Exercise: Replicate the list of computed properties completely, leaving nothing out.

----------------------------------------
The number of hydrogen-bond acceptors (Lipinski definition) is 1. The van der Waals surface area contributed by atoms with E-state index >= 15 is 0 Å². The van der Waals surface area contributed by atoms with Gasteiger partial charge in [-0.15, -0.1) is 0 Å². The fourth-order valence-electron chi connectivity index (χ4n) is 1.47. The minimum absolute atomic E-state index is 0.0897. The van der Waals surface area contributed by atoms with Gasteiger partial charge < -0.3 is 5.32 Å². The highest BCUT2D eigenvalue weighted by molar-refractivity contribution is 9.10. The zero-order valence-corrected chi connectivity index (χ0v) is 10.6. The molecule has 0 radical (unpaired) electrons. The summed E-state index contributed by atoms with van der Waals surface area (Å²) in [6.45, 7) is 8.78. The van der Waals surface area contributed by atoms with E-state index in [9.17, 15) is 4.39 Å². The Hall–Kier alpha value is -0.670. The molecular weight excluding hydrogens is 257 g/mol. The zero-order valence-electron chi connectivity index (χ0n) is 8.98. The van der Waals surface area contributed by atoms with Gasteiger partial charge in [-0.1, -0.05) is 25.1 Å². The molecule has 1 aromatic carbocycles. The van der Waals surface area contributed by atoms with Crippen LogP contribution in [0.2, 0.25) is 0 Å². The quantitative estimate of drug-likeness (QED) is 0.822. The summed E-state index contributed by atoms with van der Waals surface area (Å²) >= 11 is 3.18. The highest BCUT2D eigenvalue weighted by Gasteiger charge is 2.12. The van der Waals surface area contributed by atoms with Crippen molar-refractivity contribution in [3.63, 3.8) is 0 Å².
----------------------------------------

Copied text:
The number of hydrogen-bond acceptors (Lipinski definition) is 1. The van der Waals surface area contributed by atoms with E-state index >= 15 is 0 Å². The van der Waals surface area contributed by atoms with Gasteiger partial charge in [-0.15, -0.1) is 0 Å². The fourth-order valence-electron chi connectivity index (χ4n) is 1.47. The minimum absolute atomic E-state index is 0.0897. The van der Waals surface area contributed by atoms with Gasteiger partial charge < -0.3 is 5.32 Å². The highest BCUT2D eigenvalue weighted by molar-refractivity contribution is 9.10. The zero-order valence-corrected chi connectivity index (χ0v) is 10.6. The molecule has 0 radical (unpaired) electrons. The summed E-state index contributed by atoms with van der Waals surface area (Å²) in [6.45, 7) is 8.78. The van der Waals surface area contributed by atoms with E-state index in [9.17, 15) is 4.39 Å². The Hall–Kier alpha value is -0.670. The molecular weight excluding hydrogens is 257 g/mol. The zero-order valence-electron chi connectivity index (χ0n) is 8.98. The van der Waals surface area contributed by atoms with Gasteiger partial charge in [-0.1, -0.05) is 25.1 Å². The molecule has 1 aromatic carbocycles. The van der Waals surface area contributed by atoms with Crippen LogP contribution in [0.2, 0.25) is 0 Å². The quantitative estimate of drug-likeness (QED) is 0.822. The summed E-state index contributed by atoms with van der Waals surface area (Å²) >= 11 is 3.18. The highest BCUT2D eigenvalue weighted by Gasteiger charge is 2.12. The van der Waals surface area contributed by atoms with Crippen molar-refractivity contribution in [3.63, 3.8) is 0 Å².